Average Handling Time (AHT)

Average Handling Time is one of the most important call center KPIs to measure agent productivity. As also discussed previously, AHT is the time it takes from when the agent picks up the call until they hang up. AHT is a tricky KPI as it needs to be considered within the range you set up. If your AHT is high, it means you’re struggling to resolve customer queries. If you’re low on AHT, it means, you are not offering proper assistance. Get involved with the team to tackle such business bottlenecks for a seamless experience for your customer.

First Call Resolution (FCR)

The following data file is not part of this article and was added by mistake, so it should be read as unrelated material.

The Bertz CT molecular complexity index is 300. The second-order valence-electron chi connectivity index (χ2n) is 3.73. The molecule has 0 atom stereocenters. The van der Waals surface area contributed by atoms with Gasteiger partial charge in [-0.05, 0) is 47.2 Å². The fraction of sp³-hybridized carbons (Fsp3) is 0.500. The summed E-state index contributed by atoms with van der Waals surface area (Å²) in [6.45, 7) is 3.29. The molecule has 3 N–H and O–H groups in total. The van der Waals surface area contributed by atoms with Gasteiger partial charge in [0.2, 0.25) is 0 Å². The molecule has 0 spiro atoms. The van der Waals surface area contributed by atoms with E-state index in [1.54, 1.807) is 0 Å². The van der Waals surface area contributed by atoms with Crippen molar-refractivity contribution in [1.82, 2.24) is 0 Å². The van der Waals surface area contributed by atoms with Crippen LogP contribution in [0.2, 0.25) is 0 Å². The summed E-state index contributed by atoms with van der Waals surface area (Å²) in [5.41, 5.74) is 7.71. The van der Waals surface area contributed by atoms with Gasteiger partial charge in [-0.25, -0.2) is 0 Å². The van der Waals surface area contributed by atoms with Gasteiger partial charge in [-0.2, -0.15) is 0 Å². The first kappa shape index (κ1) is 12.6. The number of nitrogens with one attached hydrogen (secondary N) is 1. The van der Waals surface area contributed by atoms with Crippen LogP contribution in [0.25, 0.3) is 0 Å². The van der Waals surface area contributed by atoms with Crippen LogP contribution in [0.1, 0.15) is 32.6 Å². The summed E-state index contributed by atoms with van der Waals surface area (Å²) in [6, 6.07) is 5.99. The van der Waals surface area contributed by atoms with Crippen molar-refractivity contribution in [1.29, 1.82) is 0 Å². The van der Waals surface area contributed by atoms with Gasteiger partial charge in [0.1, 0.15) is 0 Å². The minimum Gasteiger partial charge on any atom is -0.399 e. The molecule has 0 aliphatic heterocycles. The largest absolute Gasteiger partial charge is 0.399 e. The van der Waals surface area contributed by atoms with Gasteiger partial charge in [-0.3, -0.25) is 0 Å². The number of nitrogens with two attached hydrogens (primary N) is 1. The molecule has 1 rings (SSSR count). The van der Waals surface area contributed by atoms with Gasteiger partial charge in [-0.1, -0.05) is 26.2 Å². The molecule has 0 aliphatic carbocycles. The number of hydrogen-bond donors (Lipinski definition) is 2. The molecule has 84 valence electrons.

FCR is directly related to customer satisfaction. FCR refers to the percentage of calls that a call center representative completely addresses the customers’ concerns without transferring, escalating or calling back. Resolving customers’ concerns on the very first contact determines the customers’ level of satisfaction with your company.

Average Speed of Answer

When you are measuring agent productivity, this is one of a good call center KPIs to look at. Average Speed of Answer calculates the average time it takes for calls to be answered within a specific period. If the KPI is too high, it is possible that your agents aren’t moving as fast as they are assigned to do. In such cases, we suggest you to find a reason to reduce it.

Service level